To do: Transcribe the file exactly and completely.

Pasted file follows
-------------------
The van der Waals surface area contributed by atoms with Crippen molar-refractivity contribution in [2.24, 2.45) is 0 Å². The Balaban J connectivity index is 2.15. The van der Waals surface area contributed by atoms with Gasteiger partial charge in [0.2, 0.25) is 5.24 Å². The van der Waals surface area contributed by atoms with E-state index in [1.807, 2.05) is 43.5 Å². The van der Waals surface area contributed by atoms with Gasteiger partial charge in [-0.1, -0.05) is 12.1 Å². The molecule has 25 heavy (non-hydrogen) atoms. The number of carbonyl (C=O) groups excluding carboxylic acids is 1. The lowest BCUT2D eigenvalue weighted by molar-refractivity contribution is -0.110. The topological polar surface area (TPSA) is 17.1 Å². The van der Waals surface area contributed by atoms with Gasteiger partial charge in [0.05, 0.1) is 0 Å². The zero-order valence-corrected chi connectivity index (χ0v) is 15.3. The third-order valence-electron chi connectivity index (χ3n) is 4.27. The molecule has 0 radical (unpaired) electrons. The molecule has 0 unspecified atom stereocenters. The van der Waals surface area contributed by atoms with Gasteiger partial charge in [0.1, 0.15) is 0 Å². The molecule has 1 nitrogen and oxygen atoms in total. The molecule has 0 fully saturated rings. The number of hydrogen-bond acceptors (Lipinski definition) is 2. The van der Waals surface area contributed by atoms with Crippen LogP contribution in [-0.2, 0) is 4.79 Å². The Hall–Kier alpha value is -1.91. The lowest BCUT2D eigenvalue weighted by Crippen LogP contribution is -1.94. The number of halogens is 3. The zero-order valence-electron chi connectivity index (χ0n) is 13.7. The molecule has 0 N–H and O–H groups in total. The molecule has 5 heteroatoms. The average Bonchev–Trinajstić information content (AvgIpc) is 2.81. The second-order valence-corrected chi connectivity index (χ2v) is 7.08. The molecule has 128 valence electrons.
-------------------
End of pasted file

The van der Waals surface area contributed by atoms with Crippen molar-refractivity contribution in [2.24, 2.45) is 0 Å². The Balaban J connectivity index is 2.15. The van der Waals surface area contributed by atoms with Gasteiger partial charge in [0.2, 0.25) is 5.24 Å². The van der Waals surface area contributed by atoms with E-state index in [1.807, 2.05) is 43.5 Å². The van der Waals surface area contributed by atoms with Gasteiger partial charge in [-0.1, -0.05) is 12.1 Å². The molecule has 25 heavy (non-hydrogen) atoms. The number of carbonyl (C=O) groups excluding carboxylic acids is 1. The lowest BCUT2D eigenvalue weighted by molar-refractivity contribution is -0.110. The topological polar surface area (TPSA) is 17.1 Å². The van der Waals surface area contributed by atoms with Gasteiger partial charge in [0.05, 0.1) is 0 Å². The zero-order valence-corrected chi connectivity index (χ0v) is 15.3. The third-order valence-electron chi connectivity index (χ3n) is 4.27. The molecule has 0 radical (unpaired) electrons. The molecule has 0 unspecified atom stereocenters. The van der Waals surface area contributed by atoms with Gasteiger partial charge in [0.1, 0.15) is 0 Å². The molecule has 1 nitrogen and oxygen atoms in total. The molecule has 0 fully saturated rings. The number of hydrogen-bond acceptors (Lipinski definition) is 2. The van der Waals surface area contributed by atoms with Crippen LogP contribution in [-0.2, 0) is 4.79 Å². The Hall–Kier alpha value is -1.91. The lowest BCUT2D eigenvalue weighted by Crippen LogP contribution is -1.94. The number of halogens is 3. The zero-order valence-electron chi connectivity index (χ0n) is 13.7. The molecule has 0 N–H and O–H groups in total. The molecule has 5 heteroatoms. The average Bonchev–Trinajstić information content (AvgIpc) is 2.81. The second-order valence-corrected chi connectivity index (χ2v) is 7.08. The molecule has 128 valence electrons.